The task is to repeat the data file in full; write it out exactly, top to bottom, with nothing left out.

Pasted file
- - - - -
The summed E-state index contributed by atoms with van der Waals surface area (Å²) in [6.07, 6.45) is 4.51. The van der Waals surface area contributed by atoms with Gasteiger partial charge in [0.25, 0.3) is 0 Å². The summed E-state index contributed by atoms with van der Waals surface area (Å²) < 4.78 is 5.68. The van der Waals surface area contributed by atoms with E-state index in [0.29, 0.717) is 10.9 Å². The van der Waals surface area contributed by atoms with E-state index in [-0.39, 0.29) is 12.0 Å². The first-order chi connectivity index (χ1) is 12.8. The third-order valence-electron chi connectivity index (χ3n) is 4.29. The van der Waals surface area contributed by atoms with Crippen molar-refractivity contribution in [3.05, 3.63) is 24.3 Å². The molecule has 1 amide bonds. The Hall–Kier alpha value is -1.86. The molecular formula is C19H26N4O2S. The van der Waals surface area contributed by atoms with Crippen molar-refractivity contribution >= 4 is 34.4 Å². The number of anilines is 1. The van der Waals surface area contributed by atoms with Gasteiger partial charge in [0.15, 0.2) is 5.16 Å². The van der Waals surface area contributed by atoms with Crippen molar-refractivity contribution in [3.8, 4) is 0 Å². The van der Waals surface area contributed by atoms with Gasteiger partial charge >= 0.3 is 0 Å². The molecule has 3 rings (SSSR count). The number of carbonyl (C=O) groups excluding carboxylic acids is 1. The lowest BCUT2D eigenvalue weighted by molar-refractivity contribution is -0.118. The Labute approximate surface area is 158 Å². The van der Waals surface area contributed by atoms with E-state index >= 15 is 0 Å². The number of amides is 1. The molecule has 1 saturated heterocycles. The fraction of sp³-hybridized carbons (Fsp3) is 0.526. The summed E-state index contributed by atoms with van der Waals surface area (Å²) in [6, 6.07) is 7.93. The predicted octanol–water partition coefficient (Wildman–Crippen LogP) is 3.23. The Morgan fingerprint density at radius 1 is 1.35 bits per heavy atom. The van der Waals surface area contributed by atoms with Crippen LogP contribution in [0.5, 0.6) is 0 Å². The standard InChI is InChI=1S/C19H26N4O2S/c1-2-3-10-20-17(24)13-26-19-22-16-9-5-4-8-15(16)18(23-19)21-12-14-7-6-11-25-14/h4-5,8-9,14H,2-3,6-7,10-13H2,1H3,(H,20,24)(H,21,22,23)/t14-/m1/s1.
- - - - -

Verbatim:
The summed E-state index contributed by atoms with van der Waals surface area (Å²) in [6.07, 6.45) is 4.51. The van der Waals surface area contributed by atoms with Gasteiger partial charge in [0.25, 0.3) is 0 Å². The summed E-state index contributed by atoms with van der Waals surface area (Å²) < 4.78 is 5.68. The van der Waals surface area contributed by atoms with E-state index in [0.29, 0.717) is 10.9 Å². The van der Waals surface area contributed by atoms with E-state index in [-0.39, 0.29) is 12.0 Å². The first-order chi connectivity index (χ1) is 12.8. The third-order valence-electron chi connectivity index (χ3n) is 4.29. The van der Waals surface area contributed by atoms with Crippen molar-refractivity contribution in [3.05, 3.63) is 24.3 Å². The molecule has 1 amide bonds. The Hall–Kier alpha value is -1.86. The molecular formula is C19H26N4O2S. The van der Waals surface area contributed by atoms with Crippen molar-refractivity contribution >= 4 is 34.4 Å². The number of anilines is 1. The van der Waals surface area contributed by atoms with Gasteiger partial charge in [0.15, 0.2) is 5.16 Å². The van der Waals surface area contributed by atoms with Crippen molar-refractivity contribution in [3.8, 4) is 0 Å². The van der Waals surface area contributed by atoms with Gasteiger partial charge >= 0.3 is 0 Å². The molecule has 3 rings (SSSR count). The number of carbonyl (C=O) groups excluding carboxylic acids is 1. The lowest BCUT2D eigenvalue weighted by molar-refractivity contribution is -0.118. The Labute approximate surface area is 158 Å². The van der Waals surface area contributed by atoms with E-state index >= 15 is 0 Å². The number of amides is 1. The molecule has 1 saturated heterocycles. The fraction of sp³-hybridized carbons (Fsp3) is 0.526. The summed E-state index contributed by atoms with van der Waals surface area (Å²) in [6, 6.07) is 7.93. The predicted octanol–water partition coefficient (Wildman–Crippen LogP) is 3.23. The Morgan fingerprint density at radius 1 is 1.35 bits per heavy atom. The van der Waals surface area contributed by atoms with Crippen LogP contribution in [0.5, 0.6) is 0 Å². The standard InChI is InChI=1S/C19H26N4O2S/c1-2-3-10-20-17(24)13-26-19-22-16-9-5-4-8-15(16)18(23-19)21-12-14-7-6-11-25-14/h4-5,8-9,14H,2-3,6-7,10-13H2,1H3,(H,20,24)(H,21,22,23)/t14-/m1/s1.